Data & Systems Project
Accessing data to support on farm decisions can be problematic. Even farmers using sophisticated software solutions are required to manually capture much of the data needed. Where tools do exist, there is a lack of standardisation in the outputs across the sector.
The Status Quo
Approximately only 10% of farm businesses use data to any great extent, due either to being unaware of the potential value or the challenges of data collection. Utilisation of information may also be impacted by the inability to analysis outputs or a lack of confidence to use the information to make changes.
Increase the utilisation of data within the sector; encourage the use of benchmarking to drive measurement and understanding of animal and farm performance; create a compelling digital online resource and decision support tools for farmers and rural professionals.
RMPP conducted research in 2014 which showed that there is genuine desire from farmers for more opportunities to upskill. There were certain areas that were lacking in particular and a frustration around not knowing how to access information therefore opportunities to make better on-farm decisions were being missed. There is a lack of farmer awareness of existing services and available knowledge to support best-practice. There is also a lack of a structured learning process for sector participants.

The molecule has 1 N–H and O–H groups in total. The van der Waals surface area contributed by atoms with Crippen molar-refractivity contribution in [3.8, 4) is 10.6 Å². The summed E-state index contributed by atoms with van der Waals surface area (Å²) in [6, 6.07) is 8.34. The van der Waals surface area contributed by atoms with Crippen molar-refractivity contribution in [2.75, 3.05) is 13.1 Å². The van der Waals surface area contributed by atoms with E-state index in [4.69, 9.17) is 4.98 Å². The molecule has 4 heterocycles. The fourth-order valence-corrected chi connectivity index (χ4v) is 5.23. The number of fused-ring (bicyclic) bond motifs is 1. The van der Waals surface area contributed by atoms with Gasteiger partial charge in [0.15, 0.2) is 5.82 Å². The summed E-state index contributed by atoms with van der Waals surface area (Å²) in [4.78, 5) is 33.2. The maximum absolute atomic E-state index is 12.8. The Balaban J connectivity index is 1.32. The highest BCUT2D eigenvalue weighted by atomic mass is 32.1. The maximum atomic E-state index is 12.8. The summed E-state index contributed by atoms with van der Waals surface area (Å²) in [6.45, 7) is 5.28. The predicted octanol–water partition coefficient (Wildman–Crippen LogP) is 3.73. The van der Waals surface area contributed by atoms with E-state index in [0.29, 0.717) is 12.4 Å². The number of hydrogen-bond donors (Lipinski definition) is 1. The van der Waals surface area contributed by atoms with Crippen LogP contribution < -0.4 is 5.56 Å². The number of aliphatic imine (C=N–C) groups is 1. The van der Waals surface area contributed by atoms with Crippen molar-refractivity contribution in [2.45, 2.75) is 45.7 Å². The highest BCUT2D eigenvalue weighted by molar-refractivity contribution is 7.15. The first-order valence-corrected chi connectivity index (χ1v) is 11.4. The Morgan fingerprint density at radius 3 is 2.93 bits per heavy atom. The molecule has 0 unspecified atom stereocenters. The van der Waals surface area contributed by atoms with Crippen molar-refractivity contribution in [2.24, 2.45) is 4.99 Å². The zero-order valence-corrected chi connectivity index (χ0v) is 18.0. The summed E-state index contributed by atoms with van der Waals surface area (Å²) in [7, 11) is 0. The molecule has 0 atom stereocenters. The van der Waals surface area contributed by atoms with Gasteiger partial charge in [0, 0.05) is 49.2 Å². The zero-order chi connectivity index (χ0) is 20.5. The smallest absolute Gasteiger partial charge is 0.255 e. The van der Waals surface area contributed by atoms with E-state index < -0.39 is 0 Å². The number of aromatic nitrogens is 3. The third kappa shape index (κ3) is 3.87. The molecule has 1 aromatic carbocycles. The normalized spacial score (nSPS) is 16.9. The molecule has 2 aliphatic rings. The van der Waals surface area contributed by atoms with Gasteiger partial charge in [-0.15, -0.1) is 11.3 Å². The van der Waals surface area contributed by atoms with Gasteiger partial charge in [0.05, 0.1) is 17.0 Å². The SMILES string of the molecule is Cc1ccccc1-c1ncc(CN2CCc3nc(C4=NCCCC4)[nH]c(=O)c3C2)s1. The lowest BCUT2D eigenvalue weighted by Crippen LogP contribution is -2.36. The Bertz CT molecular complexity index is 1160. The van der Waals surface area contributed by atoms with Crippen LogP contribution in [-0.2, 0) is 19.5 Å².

A recently launched app for smartphones, tablets and computers helps farmers make instant and accurate decisions around feed management while they are in the paddock.
The Feedsmart app brings together a raft of variables to give farmers instant information on nutritional requirements of different classes of livestock, feed values and feed allocation.
Developed by Beef + Lamb New Zealand (B+LNZ) in conjunction with RMPP, the app will help farmers estimate the feed requirements for sheep and cattle at any time of the year and for different levels of production.
B+LNZ senior extension manager Aaron Meikle says the app also has simple tools for day-to-day feed allocation information. This includes how long a paddock of feed will last, the size of the break needed to meet nutritional requirements and stocking rates.
While it is set to standard levels of feed quality, topography, supplement quality and animal size, farmers can customise the settings to suit their operations.
Meikle says the app was developed in response to demand for feed management information from farmers.
He says the most searched for items on the B+LNZ website are feed demand, feed values and feed nutrition calculations.
Similarly, the most popular of the organisations regular publications are "A Guide to Feed Planning for Sheep Farmers" and "Energy Requirements of Cattle." These publications contain feed tables but Meikle says tables require some interpretation and often multiple tables have to be used to generate the required data for different classes of livestock at different times of the year.
"Back in 2012 B+LNZ started tossing the idea around about app or software that would make the process of feed management simple and effective. With the advent of RMPP and with requests from other partners in the programme, the idea was picked up and delivered.
The app is available free of charge at www.feedsmart.co.nz and once downloaded, it works offline anywhere, anytime a device is turned on. The app is compatible with any computer, tablet or smart phone.